We agree with the reasoning expressed in the above quoted language and think that it is applicable in construing the exemption involved in the instant case. The decision reached by the court in the Haden case, supra, is in contrast with the result reached in the earlier case of Waller v. Humphreys, 5 Cir., 1943, 133 F.2d 193, which dealt with the exemption relating to the fishing industry prior to the 1949 amendment. In that case the court said, at page 194 that "* * * Congress made a very broad exemption from the Act which applies here * * *" and held that certain watchmen whose duties were to watch the premises, to raise the steam on the boilers in the event fishing vessels returned to port, to notify other employees of the necessity of processing the fish by blowing the plant's whistle, and to cool and clean the boilers after the day's work and mix brine for the processing were employed in processing and curing the fish. The watchmen in the instant case did not have duties so closely related to the actual processing of fish as did the watchmen in the Waller case, and thus the facts of the Waller case are not on all fours with the facts here. But we think that the court in the Waller case misunderstood the intent of Congress when it held that because the watchmen's work was necessary to the processing or curing of fish they were included in an exemption limited to employees employed in processing or curing fish. This misunderstanding would not have resulted if the court had construed this exemption bearing in mind the intent of Congress as elucidated in Walling v. W. D. Haden Co., supra, when it enacted this remedial legislation.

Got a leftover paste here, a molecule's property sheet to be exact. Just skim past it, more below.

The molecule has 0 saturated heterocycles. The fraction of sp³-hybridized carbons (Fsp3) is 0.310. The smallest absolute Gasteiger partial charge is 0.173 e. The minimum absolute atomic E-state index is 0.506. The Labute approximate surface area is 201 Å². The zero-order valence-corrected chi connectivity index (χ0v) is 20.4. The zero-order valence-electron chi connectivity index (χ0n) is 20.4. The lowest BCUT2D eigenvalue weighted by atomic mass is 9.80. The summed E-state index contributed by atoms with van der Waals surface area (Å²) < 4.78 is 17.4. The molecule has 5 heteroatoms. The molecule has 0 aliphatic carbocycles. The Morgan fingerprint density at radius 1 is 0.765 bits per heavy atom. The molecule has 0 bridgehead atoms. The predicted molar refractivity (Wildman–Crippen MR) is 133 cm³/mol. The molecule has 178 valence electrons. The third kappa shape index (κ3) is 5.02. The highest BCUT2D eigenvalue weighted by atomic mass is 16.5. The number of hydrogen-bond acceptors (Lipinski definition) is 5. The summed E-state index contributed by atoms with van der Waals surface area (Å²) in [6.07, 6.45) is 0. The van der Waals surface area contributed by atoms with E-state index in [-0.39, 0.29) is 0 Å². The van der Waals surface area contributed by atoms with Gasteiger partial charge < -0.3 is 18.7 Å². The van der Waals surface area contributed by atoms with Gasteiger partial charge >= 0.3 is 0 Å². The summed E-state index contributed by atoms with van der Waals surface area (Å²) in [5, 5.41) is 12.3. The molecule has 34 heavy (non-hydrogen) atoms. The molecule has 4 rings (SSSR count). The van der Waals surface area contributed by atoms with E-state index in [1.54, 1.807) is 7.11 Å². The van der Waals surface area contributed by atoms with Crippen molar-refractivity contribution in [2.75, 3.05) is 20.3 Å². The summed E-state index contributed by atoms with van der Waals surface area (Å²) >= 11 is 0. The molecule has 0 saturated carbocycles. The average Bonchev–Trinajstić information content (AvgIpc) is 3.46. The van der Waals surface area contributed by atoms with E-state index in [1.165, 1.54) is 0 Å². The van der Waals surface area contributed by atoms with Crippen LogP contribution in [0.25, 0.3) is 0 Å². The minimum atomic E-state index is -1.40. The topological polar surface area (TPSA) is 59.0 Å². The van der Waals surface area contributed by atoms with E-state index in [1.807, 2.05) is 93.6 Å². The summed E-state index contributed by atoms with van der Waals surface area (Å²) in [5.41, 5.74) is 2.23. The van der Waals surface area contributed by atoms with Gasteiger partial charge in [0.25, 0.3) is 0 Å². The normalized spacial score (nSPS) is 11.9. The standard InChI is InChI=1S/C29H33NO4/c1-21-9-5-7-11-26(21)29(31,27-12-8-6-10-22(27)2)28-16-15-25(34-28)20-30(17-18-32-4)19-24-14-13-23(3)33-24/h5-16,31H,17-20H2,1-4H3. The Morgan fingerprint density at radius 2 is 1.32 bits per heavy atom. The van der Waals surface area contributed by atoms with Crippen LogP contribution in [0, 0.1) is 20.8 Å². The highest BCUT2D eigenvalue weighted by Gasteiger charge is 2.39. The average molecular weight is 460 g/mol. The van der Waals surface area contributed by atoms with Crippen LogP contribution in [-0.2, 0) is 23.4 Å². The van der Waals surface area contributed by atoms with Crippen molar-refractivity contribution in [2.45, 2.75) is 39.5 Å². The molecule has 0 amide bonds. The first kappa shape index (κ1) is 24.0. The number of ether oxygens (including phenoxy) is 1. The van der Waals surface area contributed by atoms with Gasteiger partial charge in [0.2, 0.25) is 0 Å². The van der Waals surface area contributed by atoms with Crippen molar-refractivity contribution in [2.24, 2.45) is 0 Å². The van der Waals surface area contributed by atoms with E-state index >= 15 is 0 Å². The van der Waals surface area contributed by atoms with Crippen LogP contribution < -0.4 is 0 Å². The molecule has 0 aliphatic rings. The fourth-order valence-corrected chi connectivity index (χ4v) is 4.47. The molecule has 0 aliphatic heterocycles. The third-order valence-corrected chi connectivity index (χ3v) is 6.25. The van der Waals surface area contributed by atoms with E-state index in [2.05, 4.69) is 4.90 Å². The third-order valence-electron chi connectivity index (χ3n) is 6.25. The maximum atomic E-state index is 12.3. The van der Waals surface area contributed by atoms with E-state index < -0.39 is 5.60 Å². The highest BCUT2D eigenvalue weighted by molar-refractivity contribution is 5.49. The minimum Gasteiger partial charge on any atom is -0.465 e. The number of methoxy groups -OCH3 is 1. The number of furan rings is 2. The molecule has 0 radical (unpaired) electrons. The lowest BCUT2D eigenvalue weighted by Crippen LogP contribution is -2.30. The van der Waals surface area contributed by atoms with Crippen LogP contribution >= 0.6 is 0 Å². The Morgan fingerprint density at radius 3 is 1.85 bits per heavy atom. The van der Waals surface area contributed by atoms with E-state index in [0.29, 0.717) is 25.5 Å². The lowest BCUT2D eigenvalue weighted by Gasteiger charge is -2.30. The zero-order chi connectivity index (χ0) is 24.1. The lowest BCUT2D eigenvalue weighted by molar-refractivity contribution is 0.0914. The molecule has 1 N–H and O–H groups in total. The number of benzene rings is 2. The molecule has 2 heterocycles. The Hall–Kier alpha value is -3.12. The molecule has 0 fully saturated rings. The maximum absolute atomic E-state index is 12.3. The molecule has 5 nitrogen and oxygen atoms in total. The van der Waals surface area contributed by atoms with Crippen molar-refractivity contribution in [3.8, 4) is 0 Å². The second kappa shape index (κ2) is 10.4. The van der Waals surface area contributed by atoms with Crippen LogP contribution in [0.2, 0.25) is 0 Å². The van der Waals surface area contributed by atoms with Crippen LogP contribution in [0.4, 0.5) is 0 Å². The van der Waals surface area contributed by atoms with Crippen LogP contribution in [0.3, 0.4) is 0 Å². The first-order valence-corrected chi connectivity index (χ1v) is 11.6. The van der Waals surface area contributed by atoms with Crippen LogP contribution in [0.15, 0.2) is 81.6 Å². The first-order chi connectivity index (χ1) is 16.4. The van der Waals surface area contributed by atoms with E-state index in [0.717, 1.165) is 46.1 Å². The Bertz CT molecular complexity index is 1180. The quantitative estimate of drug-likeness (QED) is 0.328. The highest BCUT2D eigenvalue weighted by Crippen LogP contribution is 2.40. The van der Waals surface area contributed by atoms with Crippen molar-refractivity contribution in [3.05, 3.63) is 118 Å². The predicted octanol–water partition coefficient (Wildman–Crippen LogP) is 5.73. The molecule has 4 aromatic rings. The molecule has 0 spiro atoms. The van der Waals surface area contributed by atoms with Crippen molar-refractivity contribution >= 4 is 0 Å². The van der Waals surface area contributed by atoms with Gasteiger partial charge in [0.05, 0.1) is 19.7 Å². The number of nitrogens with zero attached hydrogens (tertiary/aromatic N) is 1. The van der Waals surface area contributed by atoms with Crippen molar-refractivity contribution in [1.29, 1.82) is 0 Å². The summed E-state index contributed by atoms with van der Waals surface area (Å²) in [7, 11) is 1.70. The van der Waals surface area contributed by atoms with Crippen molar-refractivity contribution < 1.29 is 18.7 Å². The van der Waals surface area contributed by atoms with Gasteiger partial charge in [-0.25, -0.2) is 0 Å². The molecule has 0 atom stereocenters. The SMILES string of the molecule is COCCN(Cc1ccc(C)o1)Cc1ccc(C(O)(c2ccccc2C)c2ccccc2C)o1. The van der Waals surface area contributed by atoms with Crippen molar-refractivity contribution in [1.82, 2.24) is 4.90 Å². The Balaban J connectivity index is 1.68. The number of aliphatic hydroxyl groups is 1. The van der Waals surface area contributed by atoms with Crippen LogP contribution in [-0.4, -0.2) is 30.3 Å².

In McComb v. Consolidated Fisheries Co., supra, the court held that a cook, a night watchman, an office employee, and several carpenters and maintenance men were not subject to the Act as it was the purpose of the original exemption relating to the fishing industry to exempt all employees employed in the fishing industry hired by an employer engaged in the fishing operations listed in the Act if the services of these employees were necessary to the conduct of such operations. This conclusion does not seem to be in accord with the statement of Congressman Bland in introducing the exemption as it appeared in the original Act, when he said: "This amendment is not the same. In the last amendment I was trying to define the fishery industry. I am now dealing with those persons who are exempt * * *." 83 Cong.Rec. 7443. The words "last amendment" refer to a previously proposed and rejected amendment which attempted to define this industry. While it is true that both the Senate and House originally each passed bills which exempted from the maximum hours coverage employees who, in the Senate version, were "employed in connection with the * * * canning or other packing or packaging of fish, seafoods, sponges * * * when the services of such person are of a seasonal nature" and in the House version "* * * employees in any place of employment * * *" where the employer was "* * * engaged in the first processing of or in canning fresh fish or fresh seafood * * *," both these bills were dropped by the Conference Committee which adopted the House provision proposed by Congressman Bland. McComb v. Consolidated Fisheries Co., D.C.Del.1948, 75 F.Supp. 798, 806, affirmed 3 Cir., 174 F.2d 74. The reasoning of the court of appeals in the McComb case, at page 77 that the word "employed" in the phrase "employee employed in the catching, taking * * *" is in the sense of being hired rather than in the sense of being engaged in a particular physical activity is not persuasive. If the exemption read "employee employed in the fishing industry" such construction would be more tenable but in the statute as passed the word "employed" is modified by words denoting physical activities, e. g. "catching, taking, harvesting, cultivating, or farming * * * propagating, processing, marketing, freezing, canning, curing * * *." If Congress had intended to exempt all employees in the industry rather than those taking part in certain specified operations it undoubtedly would have expressly referred to the industry rather than to the specified operations when it defined which employees were included in the exemption.